He adds: “So even in the midst of all that distress, we were able to buy cash flow, and keep assets flowing cash. So that really hooked me on the apartment business.” At the time, however, apartments were not considered an institutional property type like office, retail or warehouses, but rather a mom-and-pop, fragmented and unprofessional industry.
Three years after launching Starwood, Faith and Sternlicht planned to take the firm’s multifamily platform public as a real estate investment trust. With 11,000 units, the business would have been one of the largest REITs at the time.
However, on a ski trip with a group of former Harvard Business School classmates, the two men were persuaded by their friend Stephen Quazzo to merge their portfolio with Sam Zell’s Equity Residential, where Quazzo was working at the time and which was preparing for its own initial public offering.
A Greystar is born
After the Equity Residential IPO in 1993, Faith and Sternlicht went their separate ways. “I think there was just a natural evolution of the partnership,” Faith recalls. “We’re still friends, but Barry and I are both A types, and it made a lot of sense for both of us to have our own show, if you will.”
With both men living in Chicago at the time of the split, Sternlicht decided to return to the New York metropolitan area and focus Starwood’s business on land and hotel investments. Faith’s next stop was in Houston, where he bought Greystone, a property management company with 9,000 units under management. He named his new firm Greystar, an amalgam of Greystone and Starwood, with the vision of building a full-service multifamily real estate company offering three business lines: property management, development and investment management.
All three businesses got a significant lift as institutional investment in apartments began to take off. “In the 1990s, very few institutions owned apartments,” says Faith. “Institutional ownership of apartments was just a wave through the 90s. We really benefited from that wave of institutions owning apartments, and they wanted to have a professional operator.”
That demand for property management in turn spurred demand for Greystar’s investment management and development platforms. “Our growth really started building as our customers started growing their portfolios and wanting to have a one stop-shop for their management services,” he says.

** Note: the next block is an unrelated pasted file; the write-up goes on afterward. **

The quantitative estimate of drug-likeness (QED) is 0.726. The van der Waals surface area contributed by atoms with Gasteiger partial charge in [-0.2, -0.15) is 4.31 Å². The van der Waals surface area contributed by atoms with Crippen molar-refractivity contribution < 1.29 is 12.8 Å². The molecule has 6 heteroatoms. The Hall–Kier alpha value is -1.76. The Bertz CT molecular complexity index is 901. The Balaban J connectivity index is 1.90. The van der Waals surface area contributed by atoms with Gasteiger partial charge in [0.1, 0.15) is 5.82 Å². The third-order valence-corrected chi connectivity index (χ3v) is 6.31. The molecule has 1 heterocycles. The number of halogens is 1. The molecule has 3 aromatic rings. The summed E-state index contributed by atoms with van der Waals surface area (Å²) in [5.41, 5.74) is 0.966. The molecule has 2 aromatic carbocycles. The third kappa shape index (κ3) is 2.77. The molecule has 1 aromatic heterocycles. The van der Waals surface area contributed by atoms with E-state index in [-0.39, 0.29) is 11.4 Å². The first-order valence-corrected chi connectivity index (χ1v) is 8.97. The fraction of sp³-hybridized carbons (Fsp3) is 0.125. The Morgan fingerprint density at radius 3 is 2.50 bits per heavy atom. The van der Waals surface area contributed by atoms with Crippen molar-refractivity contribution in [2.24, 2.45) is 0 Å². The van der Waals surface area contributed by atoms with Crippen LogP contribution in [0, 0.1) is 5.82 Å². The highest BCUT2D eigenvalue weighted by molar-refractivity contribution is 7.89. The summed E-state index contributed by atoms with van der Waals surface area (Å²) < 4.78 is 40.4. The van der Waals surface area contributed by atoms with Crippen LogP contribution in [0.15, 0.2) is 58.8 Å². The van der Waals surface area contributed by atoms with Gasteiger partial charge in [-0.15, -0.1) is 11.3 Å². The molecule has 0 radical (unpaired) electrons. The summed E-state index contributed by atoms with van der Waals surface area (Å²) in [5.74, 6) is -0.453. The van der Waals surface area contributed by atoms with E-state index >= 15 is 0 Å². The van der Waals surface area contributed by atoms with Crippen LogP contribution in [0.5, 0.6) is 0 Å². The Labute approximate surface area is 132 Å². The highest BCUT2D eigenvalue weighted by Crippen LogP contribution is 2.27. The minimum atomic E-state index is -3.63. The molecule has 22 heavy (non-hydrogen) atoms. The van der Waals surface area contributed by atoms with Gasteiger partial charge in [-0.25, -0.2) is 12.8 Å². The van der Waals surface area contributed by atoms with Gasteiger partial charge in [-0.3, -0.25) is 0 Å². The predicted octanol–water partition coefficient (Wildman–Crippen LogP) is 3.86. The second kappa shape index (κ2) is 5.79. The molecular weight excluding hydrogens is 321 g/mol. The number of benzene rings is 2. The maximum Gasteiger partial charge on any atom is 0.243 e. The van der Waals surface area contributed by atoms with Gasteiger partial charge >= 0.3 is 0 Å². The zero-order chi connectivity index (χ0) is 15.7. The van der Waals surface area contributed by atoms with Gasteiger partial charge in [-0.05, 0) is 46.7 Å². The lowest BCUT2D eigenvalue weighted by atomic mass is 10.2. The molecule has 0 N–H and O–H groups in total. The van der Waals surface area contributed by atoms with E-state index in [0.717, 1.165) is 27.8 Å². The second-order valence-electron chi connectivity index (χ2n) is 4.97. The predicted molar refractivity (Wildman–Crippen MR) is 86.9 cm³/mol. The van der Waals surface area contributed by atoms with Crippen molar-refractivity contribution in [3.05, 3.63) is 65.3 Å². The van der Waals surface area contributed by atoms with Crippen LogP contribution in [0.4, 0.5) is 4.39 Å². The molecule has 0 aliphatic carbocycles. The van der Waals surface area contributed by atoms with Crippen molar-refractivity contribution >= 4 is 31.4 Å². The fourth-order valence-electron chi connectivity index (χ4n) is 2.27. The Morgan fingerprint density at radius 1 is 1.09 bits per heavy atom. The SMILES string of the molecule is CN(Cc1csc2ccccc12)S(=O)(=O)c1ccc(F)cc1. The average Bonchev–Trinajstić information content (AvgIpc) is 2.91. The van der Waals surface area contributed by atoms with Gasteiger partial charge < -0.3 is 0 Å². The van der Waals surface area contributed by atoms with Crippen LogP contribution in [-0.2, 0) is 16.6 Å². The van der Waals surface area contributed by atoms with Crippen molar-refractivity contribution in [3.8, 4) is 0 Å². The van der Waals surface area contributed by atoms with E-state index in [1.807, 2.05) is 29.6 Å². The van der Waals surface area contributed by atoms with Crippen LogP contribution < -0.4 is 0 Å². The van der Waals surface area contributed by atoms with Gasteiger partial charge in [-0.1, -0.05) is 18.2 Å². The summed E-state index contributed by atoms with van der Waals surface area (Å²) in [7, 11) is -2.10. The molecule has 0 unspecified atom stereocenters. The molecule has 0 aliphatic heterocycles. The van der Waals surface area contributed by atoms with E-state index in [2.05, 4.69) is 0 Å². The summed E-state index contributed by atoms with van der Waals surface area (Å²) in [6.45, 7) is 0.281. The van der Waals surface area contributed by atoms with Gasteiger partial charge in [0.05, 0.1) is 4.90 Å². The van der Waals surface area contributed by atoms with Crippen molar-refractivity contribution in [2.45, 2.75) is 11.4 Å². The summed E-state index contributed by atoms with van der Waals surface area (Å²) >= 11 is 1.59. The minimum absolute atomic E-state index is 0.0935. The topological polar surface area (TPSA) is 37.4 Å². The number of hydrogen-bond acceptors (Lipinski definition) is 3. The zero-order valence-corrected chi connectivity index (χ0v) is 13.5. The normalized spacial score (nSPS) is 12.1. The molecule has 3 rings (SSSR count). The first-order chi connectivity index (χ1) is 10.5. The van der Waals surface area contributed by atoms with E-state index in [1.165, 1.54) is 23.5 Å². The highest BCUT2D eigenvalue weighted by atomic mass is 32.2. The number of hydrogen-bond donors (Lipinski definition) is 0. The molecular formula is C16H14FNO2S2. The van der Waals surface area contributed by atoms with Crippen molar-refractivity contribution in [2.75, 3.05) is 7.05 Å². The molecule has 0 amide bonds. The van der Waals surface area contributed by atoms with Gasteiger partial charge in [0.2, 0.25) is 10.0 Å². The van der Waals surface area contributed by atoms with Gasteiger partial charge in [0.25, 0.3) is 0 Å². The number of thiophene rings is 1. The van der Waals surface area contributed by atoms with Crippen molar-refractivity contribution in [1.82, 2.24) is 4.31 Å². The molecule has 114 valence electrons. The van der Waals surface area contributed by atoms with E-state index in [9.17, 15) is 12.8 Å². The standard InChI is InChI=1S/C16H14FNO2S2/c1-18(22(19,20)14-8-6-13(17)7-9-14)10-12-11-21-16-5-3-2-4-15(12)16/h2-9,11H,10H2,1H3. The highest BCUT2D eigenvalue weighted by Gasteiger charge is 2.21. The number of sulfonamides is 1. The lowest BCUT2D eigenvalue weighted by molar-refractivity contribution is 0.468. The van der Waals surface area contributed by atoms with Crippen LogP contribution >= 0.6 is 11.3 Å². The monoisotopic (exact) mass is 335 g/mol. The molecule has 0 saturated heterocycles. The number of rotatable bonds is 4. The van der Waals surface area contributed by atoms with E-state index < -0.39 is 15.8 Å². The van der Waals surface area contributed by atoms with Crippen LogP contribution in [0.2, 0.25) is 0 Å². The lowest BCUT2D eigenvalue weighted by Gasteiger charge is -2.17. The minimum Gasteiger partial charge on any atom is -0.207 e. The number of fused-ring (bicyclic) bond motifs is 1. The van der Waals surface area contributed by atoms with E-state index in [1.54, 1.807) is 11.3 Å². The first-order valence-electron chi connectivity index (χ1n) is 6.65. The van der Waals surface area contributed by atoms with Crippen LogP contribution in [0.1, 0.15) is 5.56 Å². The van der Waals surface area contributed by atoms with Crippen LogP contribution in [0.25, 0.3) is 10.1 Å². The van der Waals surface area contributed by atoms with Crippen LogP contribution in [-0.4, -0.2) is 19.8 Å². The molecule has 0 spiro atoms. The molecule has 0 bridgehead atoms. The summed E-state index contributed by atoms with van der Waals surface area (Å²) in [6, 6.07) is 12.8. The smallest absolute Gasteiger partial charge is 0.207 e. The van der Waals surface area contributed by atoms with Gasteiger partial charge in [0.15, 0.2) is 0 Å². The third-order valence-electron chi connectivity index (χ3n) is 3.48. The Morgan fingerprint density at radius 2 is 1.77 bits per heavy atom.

Greystar’s investment management business in particular made a huge leap after the firm – which by now had relocated to Charleston – shifted from managing primarily high net worth capital to investing capital for large institutional investors. Greystar Equity Partners III, whose anchor investor was the Oregon Public Employees Retirement Fund, was the firm’s first institutional real estate fund, closing on $300 million in 2000.
“That really changed our business in a lot of ways,” Faith recalls. “We really had to invest in our systems and our people and our processes to really raise our game on the investment management side to be an institutional investment manager.”
He considers the period from 2000 to 2008 to be years of significant growth for the firm, as it raised and invested ever-larger amounts of institutional capital through closed-end funds. In 2007, New York-based investment bank Goldman Sachs, which was a large property management client of Greystar, acquired a 20 percent stake in the firm. “That was a wonderful infusion of capital that really allowed us to continue to grow post-global financial crisis,” says Faith. Greystar bought back Goldman’s stake last year.
When the global financial crisis hit in 2008, Faith saw it as a “tremendous opportunity” to expand his company: “We had no distress, we had no debt as a company, so we were poised to really be able to grow the business, and it’s oftentimes in periods of distress that one can grow the business most quickly.”
Indeed, in January 2009, Greystar made its first large company acquisition, buying JPI, which gave the firm a presence in every major market across the country, expanding its portfolio to more than 140,000 units under management. Greystar went on to acquire the second-largest US operator of apartments, Riverstone Residential Group, from London-based CAS Capital Limited in June 2014, which increased its portfolio to more than 385,000 units under management.
Meanwhile, the firm has continued to see strong organic growth. Greystar is set to close this month on its largest-ever real estate fund with the latest offering in its US flagship value-add series, Greystar Equity Partners IX, for which it is targeting $1 billion in capital commitments.